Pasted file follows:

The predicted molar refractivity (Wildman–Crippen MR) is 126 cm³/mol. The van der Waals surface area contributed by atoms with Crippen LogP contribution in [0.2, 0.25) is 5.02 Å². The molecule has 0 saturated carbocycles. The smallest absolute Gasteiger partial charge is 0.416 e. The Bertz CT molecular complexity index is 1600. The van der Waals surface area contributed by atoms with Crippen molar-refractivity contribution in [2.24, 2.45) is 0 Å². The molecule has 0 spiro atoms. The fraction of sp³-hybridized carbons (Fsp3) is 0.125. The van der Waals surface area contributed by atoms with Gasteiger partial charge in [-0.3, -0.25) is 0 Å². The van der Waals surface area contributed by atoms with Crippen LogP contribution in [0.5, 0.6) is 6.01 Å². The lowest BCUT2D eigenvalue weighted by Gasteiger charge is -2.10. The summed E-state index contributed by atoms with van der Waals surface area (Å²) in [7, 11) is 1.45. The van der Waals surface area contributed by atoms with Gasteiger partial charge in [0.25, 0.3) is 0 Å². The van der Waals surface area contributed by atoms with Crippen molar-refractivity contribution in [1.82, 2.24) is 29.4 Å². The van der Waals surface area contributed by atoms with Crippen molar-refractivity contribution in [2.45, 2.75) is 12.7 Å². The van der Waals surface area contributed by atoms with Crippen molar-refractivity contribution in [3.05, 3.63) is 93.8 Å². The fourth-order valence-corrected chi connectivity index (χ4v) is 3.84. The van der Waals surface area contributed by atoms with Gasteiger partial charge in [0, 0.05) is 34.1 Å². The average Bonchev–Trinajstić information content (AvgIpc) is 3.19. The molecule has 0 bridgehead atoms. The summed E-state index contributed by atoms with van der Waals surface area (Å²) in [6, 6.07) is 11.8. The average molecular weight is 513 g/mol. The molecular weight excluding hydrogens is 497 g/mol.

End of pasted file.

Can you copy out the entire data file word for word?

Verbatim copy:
The predicted molar refractivity (Wildman–Crippen MR) is 126 cm³/mol. The van der Waals surface area contributed by atoms with Crippen LogP contribution in [0.2, 0.25) is 5.02 Å². The molecule has 0 saturated carbocycles. The smallest absolute Gasteiger partial charge is 0.416 e. The Bertz CT molecular complexity index is 1600. The van der Waals surface area contributed by atoms with Crippen molar-refractivity contribution in [2.24, 2.45) is 0 Å². The molecule has 0 spiro atoms. The fraction of sp³-hybridized carbons (Fsp3) is 0.125. The van der Waals surface area contributed by atoms with Gasteiger partial charge in [-0.3, -0.25) is 0 Å². The van der Waals surface area contributed by atoms with Crippen LogP contribution in [0.5, 0.6) is 6.01 Å². The lowest BCUT2D eigenvalue weighted by Gasteiger charge is -2.10. The summed E-state index contributed by atoms with van der Waals surface area (Å²) in [7, 11) is 1.45. The van der Waals surface area contributed by atoms with Gasteiger partial charge in [0.25, 0.3) is 0 Å². The van der Waals surface area contributed by atoms with Crippen molar-refractivity contribution in [1.82, 2.24) is 29.4 Å². The van der Waals surface area contributed by atoms with Crippen molar-refractivity contribution in [2.45, 2.75) is 12.7 Å². The van der Waals surface area contributed by atoms with Crippen molar-refractivity contribution in [3.05, 3.63) is 93.8 Å². The fourth-order valence-corrected chi connectivity index (χ4v) is 3.84. The van der Waals surface area contributed by atoms with Gasteiger partial charge in [0, 0.05) is 34.1 Å². The average Bonchev–Trinajstić information content (AvgIpc) is 3.19. The molecule has 0 bridgehead atoms. The summed E-state index contributed by atoms with van der Waals surface area (Å²) in [6, 6.07) is 11.8. The average molecular weight is 513 g/mol. The molecular weight excluding hydrogens is 497 g/mol.